When the economy is booming and jobs are abundant, crime rates tend to go down, and they follow the pattern when jobs become scarce and unemployment rises. From the 1990’s to present day the amount of crime continues to go up along with the number of people incarcerated, both from new inmates and returning parolees, serving as a stark reminder that the current system isn’t nearly enough to deter crime. According to an article written by doctors Elizabeth Marlow nd Catherine Chesla, 60 percent to 70 percent of parolees are reincarcerated within three years of being released.

The few rehabilitation efforts put in place for prisons to help inmates are clearly ineffective and instead of working on fixing them, the current systems are focusing more on punishment. In his essay “The Black Family in the Age of Mass Incarceration,” Daniel Moynihan explains that rehabilitation was largely abandoned in the 1970’s, fitting into the “idea that prison should not reform convicts but punish them. ” While this could make sense in a life- sentence setting, years of punishment before releasing a risoner could lead to them becoming aggressive and repeating the process, as stated as an effect of too much punishment (Henry).

Even with less technical punishment and more neglecting to rehabilitate, prisons are not helping with the influx of incarcerated individuals. In his article “The Prison Boom Bust,” Terry Gest concludes that unless prison systems are changed, the crime rate will continue to grow. His statistics say that at least % of current inmates enter prison with substance abuse issues, yet less than 10 percent get the needed treatment for it.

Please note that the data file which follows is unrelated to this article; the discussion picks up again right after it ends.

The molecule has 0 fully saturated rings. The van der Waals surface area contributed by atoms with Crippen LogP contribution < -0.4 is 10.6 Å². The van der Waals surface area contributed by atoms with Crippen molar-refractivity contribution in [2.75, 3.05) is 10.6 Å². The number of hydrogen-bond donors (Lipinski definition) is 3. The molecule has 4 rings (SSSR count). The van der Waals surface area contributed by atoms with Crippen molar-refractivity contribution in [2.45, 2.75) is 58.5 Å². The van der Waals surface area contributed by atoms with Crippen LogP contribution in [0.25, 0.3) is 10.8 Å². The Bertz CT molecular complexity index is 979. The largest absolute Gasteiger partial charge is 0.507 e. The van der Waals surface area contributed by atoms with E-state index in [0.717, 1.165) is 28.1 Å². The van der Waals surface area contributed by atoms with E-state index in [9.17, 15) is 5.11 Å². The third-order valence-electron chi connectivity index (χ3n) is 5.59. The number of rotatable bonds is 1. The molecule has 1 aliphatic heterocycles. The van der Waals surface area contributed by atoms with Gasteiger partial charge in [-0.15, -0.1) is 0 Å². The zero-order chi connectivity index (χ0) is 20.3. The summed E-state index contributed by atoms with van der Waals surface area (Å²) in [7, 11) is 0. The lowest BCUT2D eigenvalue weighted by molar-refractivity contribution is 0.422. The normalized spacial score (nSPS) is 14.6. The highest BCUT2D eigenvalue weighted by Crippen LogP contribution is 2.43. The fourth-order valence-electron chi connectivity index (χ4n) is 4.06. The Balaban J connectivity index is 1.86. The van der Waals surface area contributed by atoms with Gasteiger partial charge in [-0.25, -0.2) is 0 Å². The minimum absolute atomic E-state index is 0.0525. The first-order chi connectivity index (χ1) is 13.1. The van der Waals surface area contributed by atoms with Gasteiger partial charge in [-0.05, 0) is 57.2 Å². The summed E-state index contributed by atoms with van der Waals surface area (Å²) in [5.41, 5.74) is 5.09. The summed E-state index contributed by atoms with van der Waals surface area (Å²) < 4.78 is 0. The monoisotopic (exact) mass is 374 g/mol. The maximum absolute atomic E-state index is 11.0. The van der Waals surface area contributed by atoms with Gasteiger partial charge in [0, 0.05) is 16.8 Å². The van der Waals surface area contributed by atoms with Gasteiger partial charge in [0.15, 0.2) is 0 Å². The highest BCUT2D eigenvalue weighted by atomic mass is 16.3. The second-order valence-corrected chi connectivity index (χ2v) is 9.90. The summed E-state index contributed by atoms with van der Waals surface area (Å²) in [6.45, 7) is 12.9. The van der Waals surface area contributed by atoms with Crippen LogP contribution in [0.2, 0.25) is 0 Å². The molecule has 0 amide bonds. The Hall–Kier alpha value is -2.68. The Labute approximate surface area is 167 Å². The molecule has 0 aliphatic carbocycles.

Marlow and Chesla, two doctors who wrote the article “Prison Experiences and the Reintegration of Male Parolees,” show that many inmates and parolees have very limited education, some not even having a high school diploma or GED. Only 35% of prisons in the U. S. offer educational release programs, which are meant to assist inmates in finding jobs and functioning properly in the outside world (Marlow and Chesla). Without the help necessary, individuals often cannot go back to normal life without succumbing back to their addictions and old habits.

Another issue discussed in their article is the fact that, upon release, many inmates are sent home with no money or ufficient identification and are dropped off at home in areas often with a high crime and substance abuse rate. Adding to their problems, after so long in the system men often become used to the organized, scheduled life that is incarceration. Suddenly having so much freedom is a difficult thing to deal with and adjust to so naturally parolees will do whatever they feel most comfortable and familiar with, generally leading to meeting up with old friends and slipping back into old habits (Marlow and Chesla).